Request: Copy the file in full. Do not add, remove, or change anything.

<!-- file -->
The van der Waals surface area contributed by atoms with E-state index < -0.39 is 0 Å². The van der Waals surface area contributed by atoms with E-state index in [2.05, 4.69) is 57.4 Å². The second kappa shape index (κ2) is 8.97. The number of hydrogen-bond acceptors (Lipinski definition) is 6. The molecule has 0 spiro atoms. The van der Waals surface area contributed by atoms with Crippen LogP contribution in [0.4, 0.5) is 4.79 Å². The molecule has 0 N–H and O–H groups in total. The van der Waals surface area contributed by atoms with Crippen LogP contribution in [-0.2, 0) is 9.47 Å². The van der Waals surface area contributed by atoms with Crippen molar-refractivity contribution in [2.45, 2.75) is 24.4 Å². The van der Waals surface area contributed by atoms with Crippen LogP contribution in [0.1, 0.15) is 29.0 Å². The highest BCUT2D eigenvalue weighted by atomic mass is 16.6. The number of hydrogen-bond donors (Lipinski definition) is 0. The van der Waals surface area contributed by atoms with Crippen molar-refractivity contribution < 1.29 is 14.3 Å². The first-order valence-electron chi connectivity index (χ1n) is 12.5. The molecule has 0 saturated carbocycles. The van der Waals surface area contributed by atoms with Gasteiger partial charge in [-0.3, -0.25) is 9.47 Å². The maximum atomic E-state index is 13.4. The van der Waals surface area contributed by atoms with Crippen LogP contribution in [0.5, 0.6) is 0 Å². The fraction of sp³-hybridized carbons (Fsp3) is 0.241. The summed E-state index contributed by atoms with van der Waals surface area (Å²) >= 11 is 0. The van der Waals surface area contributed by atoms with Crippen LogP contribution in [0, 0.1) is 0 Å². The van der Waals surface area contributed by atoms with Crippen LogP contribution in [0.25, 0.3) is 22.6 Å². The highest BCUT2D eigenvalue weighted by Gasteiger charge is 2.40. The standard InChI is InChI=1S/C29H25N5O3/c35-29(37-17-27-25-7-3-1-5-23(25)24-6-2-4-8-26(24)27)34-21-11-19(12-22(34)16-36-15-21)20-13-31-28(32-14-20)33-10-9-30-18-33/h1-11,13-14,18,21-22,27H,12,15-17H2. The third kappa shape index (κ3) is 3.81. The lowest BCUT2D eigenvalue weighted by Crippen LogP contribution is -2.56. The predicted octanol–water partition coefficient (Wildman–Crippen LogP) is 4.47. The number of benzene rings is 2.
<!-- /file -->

The van der Waals surface area contributed by atoms with E-state index < -0.39 is 0 Å². The van der Waals surface area contributed by atoms with E-state index in [2.05, 4.69) is 57.4 Å². The second kappa shape index (κ2) is 8.97. The number of hydrogen-bond acceptors (Lipinski definition) is 6. The molecule has 0 spiro atoms. The van der Waals surface area contributed by atoms with Crippen LogP contribution in [0.4, 0.5) is 4.79 Å². The molecule has 0 N–H and O–H groups in total. The van der Waals surface area contributed by atoms with Crippen LogP contribution in [-0.2, 0) is 9.47 Å². The van der Waals surface area contributed by atoms with Crippen molar-refractivity contribution in [2.45, 2.75) is 24.4 Å². The van der Waals surface area contributed by atoms with Crippen LogP contribution in [0.1, 0.15) is 29.0 Å². The highest BCUT2D eigenvalue weighted by atomic mass is 16.6. The number of hydrogen-bond donors (Lipinski definition) is 0. The van der Waals surface area contributed by atoms with Crippen molar-refractivity contribution < 1.29 is 14.3 Å². The first-order valence-electron chi connectivity index (χ1n) is 12.5. The molecule has 0 saturated carbocycles. The van der Waals surface area contributed by atoms with Gasteiger partial charge in [-0.3, -0.25) is 9.47 Å². The maximum atomic E-state index is 13.4. The van der Waals surface area contributed by atoms with Crippen LogP contribution in [0.5, 0.6) is 0 Å². The fraction of sp³-hybridized carbons (Fsp3) is 0.241. The summed E-state index contributed by atoms with van der Waals surface area (Å²) >= 11 is 0. The van der Waals surface area contributed by atoms with Crippen LogP contribution in [0, 0.1) is 0 Å². The van der Waals surface area contributed by atoms with Crippen LogP contribution in [0.25, 0.3) is 22.6 Å². The highest BCUT2D eigenvalue weighted by Gasteiger charge is 2.40. The standard InChI is InChI=1S/C29H25N5O3/c35-29(37-17-27-25-7-3-1-5-23(25)24-6-2-4-8-26(24)27)34-21-11-19(12-22(34)16-36-15-21)20-13-31-28(32-14-20)33-10-9-30-18-33/h1-11,13-14,18,21-22,27H,12,15-17H2. The third kappa shape index (κ3) is 3.81. The lowest BCUT2D eigenvalue weighted by Crippen LogP contribution is -2.56. The predicted octanol–water partition coefficient (Wildman–Crippen LogP) is 4.47. The number of benzene rings is 2.